"How'd you get the name Rocket?" people always ask.

ROCKET: Explosive, rip, fuse, torpedo, flare….

Any one of those words can be used to describe his technique. The nickname has been with him since the late 70's when he was working in one of his first sessions (fusion was big at that time), and it called for some fast guitar work. The keyboard player listened to him play and immediately nicknamed him 'Rocket". The name was self-apparent and it stuck. His family name, Ritchotte (pronounced Ri-shot) is French-Canadian Indian, descendants of the Cree Indians.

Rocket was born in Temple, Texas and grew up in Attleboro, a small town in Massachusetts. His father, a country guitarist going by the name Rick Rayle, had young Rocket appear with him on stage at the Grand Ol' Opry. Rayle played with many greats from Johnny Cash to Minnie Pearl. Rocket traded in his Mickey Mouse guitar (literally) and started guitar lessons with his father at age 11. Five years later, he was playing clubs all over Boston and Providence (they were a little more lax on ID's back then).

At 18, Rocket left home to try his talent in Los Angeles and it proved to be a great move. He met a guitar enthusiast named Doug Parry who introduced him to the band members of Iron Butterfly. While jamming with his new friends, he was noticed by KISS member Gene Simmons who touted him to Cher. Cher was looking for a guitarist for her Vegas act and she quickly hired Rocket to tour with her from Atlantic City to Monaco. When Cher decided to start a rock band, she called on Rocket to play for "Black Rose". Black Rose made one record with Casablanca and toured as openers for Hall & Oates.

Later, Rocket segued to another rock diva, Rickie Lee Jones for her successful "Chuck E" tour. Soon, John Kay asked Rocket to bring his searing guitar and join his band Steppenwolf. During his tours, Rocket co-wrote and co-produced several albums with John and become a renowned member of the 'Wolf Pack".

Rocket's hard-hitting, tasty guitar playing gave him the reputation of one of the best guitarists in LA. It came as no surprise that when David Lee Roth needed someone for his band, Rocket was the man to get. The other band members were Brett Tuggle, Gregg Bissonette and Matt Bissonette, all of whom would become best friends for the next decade and help to make "Salute" as fine a CD as it is.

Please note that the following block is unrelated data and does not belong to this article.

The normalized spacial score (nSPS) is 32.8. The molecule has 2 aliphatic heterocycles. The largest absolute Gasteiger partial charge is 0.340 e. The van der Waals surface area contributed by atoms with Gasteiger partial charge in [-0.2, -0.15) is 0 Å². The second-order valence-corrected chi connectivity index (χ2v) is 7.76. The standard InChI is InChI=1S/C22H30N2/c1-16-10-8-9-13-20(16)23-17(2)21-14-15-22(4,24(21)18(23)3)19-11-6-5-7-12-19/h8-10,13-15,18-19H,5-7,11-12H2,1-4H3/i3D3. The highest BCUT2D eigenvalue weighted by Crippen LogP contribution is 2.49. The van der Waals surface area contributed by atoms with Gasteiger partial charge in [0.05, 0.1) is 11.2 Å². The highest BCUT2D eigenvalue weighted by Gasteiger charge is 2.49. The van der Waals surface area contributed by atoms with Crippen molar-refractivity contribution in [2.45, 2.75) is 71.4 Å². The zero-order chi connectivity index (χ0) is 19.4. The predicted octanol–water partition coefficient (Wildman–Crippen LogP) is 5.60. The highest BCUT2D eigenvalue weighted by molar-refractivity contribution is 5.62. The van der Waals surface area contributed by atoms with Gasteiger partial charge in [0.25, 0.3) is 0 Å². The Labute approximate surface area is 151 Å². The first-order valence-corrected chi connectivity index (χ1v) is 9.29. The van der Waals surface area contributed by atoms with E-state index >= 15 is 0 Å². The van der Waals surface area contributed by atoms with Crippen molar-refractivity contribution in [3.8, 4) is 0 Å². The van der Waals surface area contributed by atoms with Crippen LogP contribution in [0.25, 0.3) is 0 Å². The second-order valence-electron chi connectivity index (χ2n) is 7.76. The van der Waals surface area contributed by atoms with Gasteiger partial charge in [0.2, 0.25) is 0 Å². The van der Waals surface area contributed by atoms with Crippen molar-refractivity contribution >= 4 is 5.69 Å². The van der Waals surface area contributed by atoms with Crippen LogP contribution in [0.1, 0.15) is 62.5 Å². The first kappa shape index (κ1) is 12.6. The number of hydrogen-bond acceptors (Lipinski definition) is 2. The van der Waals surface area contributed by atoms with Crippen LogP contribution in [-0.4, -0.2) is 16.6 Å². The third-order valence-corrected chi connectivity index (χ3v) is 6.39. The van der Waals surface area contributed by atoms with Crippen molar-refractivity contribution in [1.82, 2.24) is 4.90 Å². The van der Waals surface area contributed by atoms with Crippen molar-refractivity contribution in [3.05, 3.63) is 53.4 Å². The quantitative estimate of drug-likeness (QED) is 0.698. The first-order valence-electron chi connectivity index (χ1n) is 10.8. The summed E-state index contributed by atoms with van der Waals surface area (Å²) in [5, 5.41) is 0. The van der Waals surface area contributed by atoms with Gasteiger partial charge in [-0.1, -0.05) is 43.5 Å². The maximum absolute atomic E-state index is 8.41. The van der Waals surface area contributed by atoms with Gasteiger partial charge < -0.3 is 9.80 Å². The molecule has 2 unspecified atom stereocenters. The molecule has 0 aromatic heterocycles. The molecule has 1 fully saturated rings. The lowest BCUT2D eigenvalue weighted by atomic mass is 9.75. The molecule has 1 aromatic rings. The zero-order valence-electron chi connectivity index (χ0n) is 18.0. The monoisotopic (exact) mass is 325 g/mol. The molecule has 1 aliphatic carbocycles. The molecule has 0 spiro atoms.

Other tours and albums include Rick Springfield, Gino Vanelli, Celio & Kapono, Udo Lindenberg, Grand Master Flash and Steve Miller, who included a song on his album co-written by Rocket and Les Dudek called "Blue Eyes".

In between tours, Rocket lives with his family in Los Angeles, and does session work. For the past eight years, Rocket has been heard playing on the "stings" for the t.v. show "Friends". Michael Skloff, the show's music director, re-hired Rocket for Jason Alexander's series when he spun off from "Seinfeld". Rocket also worked on the series "Promised Land" and a scored a movie of the week for cable.

Rocket's guitar work can also be heard in over twenty commercials. More recently, his own music can be heard in the film "Black Cadillac" which came out this year.

In 2002, Eichiki Yazawa (the Mick Jagger of Japan) hired Rocket for his huge "One Man" tour through Japan where they played to sold out stadiums like the Budokan and the 50,000-seat Tokyo Stadium. This spectacular concert is currently out on DVD in the U.S. and Japan.

Upon his return to the States, Lou Gramm snagged him to tour the U.S. and Canada in 2003.

Despite a full schedule, Rocket managed to write all the music for his "Salute" CD, which he first recorded in his home studio. When Rocket played the demo for his friend Doug Parry, Doug was so knocked out by the music that he offered to produce the CD at Andora, one of the most sought after studios in Hollywood. Using some of the best talent in L.A., coupled with Doug's impeccable recording skills, they made a great CD stellar.

Rocket's keen ability and varied styles glisten in the country roots of his steel guitar, the stinging licks of his rock and roll, the sultry lure of his blues, and his heartfelt acoustic ballads. This range of musicianship has given Rocket an enviable reputation among LA's best and an international fan base . Later this year, Rocket will be working with his good friend and mega-talented guitarist, Michael Thompson, on a DVD for yet another Japanese superstar.

The name for this CD, "Salute", came from rocket's desire to pay tribute to all the influences that have made him the amazing guitarist he is today.

Rocket is currently spending some hard-earned time with his wife, Kristi, a screenwriter, and his son Kane Ritchotte, a musician and actor.

Kane Ritchotte can be seen on the hit show "Monk", for his second season as "Benjy", the son of Monk's partner, Sharona. He has also guest starred on "Yes, Dear" and "Judging Amy". Kane is also an outstanding drummer (who owes a lot to his "Uncle" Gregg Bisonette) his mentor. Kane has been drumming since 1 ½ years of age. He performed at a drum clinic with Gregg at age 4 and is the youngest member of the Valley Arts Drum Clinic whose other members are Gregg Bissonette, Terry Bozio, and Doane Perry.

When Lou Gramm played at the Mandalay Bay Resort in Las Vegas last year, Kane (age 11) played a drum solo. The 5,000 people watching went crazy and the rave reviews were posted on the Foreigner Files website.

Kane is currently in his own LA band, "Probation", which is the youngest band to have played the famous Troubadour and will be playing at the Roxy on September 17, 2004. Kane also plays guitar and has a fantastic teacher, his dad. Obviously the acorn hasn't fallen too far from the tree.


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